The emotional stress of deciding how to deal with an inherited estate when a parent dies can already be quite high, but when siblings are involved and the terms are disputed, it could lead to legal or financial repercussions.
We often deal with people who have inherited a portion of a parent’s estate and need help sorting out the financial arrangements to sell their portion or buy the remainder of a home from a sibling. It can be quite complicated but we're here to help make sense of it all.
According to Statistics Canada, only 55% of Canadians have a will. A will ensures, among other things, that your assets go to who you want, and are divided as per your wishes. The lack of a will makes any division of assets a more complicated, costly and stressful process to manage for family and loved ones.
In Canada, there are no taxes applicable on property that you inherit. However, if you are buying out siblings or planning to hold onto the property, there will likely be some tax implications. In these types of situations, it’s always advisable to work with a trusted financial professional, such as an accountant.
Before applying for a mortgage
Once your sibling has agreed to sell the home, you must understand a few things before reaching out to us to help get you pre-approved for a mortgage or funding to buy them out.
If the property is passed down to more than one sibling, then its best to put down on paper and discuss exactly what fees, expenses and taxes are involved in the sale process so that everyone is aware of any extra costs and that everyone has the same understanding regarding how they will be paid.
It's important to get an objective, professional, qualified property appraiser or a real estate agent you all trust to assess the value of the home – not a friend or family member. If one sibling wants to be bought out and the other wants to hold on to the property, the valuation needs to be unbiased, fair and transparent. At Alterna, we have of a number of approved appraisal partners who provide a comprehensive valuation of all properties before they can be approved for financing.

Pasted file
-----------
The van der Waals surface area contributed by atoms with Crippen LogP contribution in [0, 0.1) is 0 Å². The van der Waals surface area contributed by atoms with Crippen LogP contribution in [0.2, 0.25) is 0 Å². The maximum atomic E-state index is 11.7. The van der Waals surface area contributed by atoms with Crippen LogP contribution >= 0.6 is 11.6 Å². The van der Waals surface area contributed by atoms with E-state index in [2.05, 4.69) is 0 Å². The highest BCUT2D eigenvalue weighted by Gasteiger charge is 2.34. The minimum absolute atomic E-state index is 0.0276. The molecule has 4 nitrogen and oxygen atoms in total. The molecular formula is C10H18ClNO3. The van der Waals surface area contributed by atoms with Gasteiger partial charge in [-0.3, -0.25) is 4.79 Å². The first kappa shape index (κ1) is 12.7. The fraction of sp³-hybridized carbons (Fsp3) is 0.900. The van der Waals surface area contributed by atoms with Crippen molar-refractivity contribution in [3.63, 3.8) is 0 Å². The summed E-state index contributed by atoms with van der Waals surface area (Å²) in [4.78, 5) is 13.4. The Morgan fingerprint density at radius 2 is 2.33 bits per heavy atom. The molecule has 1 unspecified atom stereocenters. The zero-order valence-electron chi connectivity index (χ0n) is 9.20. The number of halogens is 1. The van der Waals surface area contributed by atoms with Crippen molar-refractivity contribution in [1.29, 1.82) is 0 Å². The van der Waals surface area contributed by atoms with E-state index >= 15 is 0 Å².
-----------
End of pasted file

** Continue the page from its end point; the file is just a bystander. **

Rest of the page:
If there is an outstanding balance, the estate is responsible for paying that off before any additional funds are drawn from the equity derived from the sale. That means the actual inherited amount you and your siblings will share will be reduced by the balance owed on the mortgage at the time it is inherited.
Even if you and your sibling are getting along, it's best to seeks legal advice to navigate potential legal issues that arise.
Finding the funds to cover the purchase
The most difficult part of the process can be finding the money to pay out your siblings. While securing a new mortgage and paying your sibling using those funds is the most common option, there are a few other ways.
Savings and investments
Savings or investments can be used to pay for the buyout. Depending on the type of investments, you may be subject to penalties or taxes by withdrawing the funds. We can walk you through the risks and benefits of selling investments to secure your share of the property.
Make it an investment property
If you want to maintain ownership but don't want to move into the house, you can rent it out. The rent you will generate becomes part of the mortgage equation and can make it easier to be pre-approved.
Dealing with an inheritance can be stressful, however, with some planning and careful management of the process of buying out your sibling’s share of the estate, you can maximize the gift left to you and minimize costs and conflict. Give us a call, we're happy to help.